Bank of England Governor Mark Carney’s “sea change” speech this week has laid the foundation for a dovish MPC shift in August, with a rate cut possible if economic news continues to deteriorate and the Fed goes first at its 30-31 July meeting.
Governor Carney blames global economic deterioration on a confidence shock from trade wars but the dominant driver has been monetary weakness due to excessive policy tightening in 2017-18 – including by the Bank of England. Global narrow money trends were slowing rapidly before the US administration ramped up its trade offensive in early 2018.
UK money trends have been ringing alarm bells for over a year. Annual growth rates of narrow money and broad liquidity fell steeply after the November 2017 rate hike and are currently the lowest since 2011-12 – see first chart*.
The monetary slowdown was the reason why the follow-up August 2018 hike was opposed here. More recent posts have argued for the August move to be reversed.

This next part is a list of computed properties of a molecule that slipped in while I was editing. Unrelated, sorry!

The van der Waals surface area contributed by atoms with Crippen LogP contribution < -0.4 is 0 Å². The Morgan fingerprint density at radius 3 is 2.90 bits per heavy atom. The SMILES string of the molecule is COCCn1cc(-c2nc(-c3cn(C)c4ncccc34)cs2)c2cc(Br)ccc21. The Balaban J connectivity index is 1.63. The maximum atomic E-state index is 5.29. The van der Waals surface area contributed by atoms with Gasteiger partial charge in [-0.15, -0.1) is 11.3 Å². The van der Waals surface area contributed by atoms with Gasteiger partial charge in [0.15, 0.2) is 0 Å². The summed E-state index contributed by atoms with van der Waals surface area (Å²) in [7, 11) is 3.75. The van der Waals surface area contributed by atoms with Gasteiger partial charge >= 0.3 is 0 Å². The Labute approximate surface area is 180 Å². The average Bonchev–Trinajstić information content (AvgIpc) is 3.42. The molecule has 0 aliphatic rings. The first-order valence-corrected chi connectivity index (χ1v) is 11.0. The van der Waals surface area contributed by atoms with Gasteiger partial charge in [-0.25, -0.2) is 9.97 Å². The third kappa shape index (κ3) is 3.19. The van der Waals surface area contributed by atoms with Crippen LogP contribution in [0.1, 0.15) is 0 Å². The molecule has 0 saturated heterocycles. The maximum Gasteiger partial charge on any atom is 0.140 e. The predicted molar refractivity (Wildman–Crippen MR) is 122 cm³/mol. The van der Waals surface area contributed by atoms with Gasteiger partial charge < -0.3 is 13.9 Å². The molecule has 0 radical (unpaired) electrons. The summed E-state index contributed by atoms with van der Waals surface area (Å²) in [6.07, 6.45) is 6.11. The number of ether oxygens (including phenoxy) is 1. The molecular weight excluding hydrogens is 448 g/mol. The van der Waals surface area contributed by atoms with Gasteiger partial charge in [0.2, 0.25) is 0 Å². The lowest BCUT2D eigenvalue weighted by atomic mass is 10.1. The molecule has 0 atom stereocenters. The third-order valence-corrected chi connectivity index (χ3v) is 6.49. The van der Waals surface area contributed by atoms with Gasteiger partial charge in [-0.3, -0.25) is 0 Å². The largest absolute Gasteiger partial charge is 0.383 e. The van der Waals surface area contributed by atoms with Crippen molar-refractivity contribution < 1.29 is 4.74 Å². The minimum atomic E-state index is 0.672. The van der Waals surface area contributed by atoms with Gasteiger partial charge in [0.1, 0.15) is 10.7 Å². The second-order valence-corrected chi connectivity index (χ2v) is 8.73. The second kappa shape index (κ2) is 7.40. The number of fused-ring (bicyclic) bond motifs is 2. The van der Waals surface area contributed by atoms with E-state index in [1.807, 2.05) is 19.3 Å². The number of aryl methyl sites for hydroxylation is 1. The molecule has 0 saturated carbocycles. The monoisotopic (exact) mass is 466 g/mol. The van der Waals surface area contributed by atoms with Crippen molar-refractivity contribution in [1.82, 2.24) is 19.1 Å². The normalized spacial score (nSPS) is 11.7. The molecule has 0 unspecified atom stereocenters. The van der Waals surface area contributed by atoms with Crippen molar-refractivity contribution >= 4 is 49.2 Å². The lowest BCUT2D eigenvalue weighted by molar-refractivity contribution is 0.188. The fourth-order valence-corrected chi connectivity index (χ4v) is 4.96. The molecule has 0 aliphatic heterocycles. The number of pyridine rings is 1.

Corporate money trends have been giving a recession warning, with the six-month change in real narrow money holdings of private non-financial corporations (PNFCs) turning negative in March / April – second chart. A small recovery in May was welcome but does not negate the earlier signal.
MPC easing would be embarrassing for professional economists, most of whom projected that rates would rise in 2019 – none of the forecasters surveyed by the Treasury in the three months to January 2019 expected Bank rate to finish the year below its opening level of 0.75%.
*The preferred measures here are “non-financial”, i.e. they cover money holdings of households and non-financial firms but not non-bank financial institutions such as fund managers and securities dealers – holdings of the latter group are unrelated to spending on goods and services. The broad liquidity measure (“M4++”) includes foreign currency deposits and National Savings, and adjusts for retail mutual fund flows. The Bank of England’s M4ex broad money measure has shown similar weakness.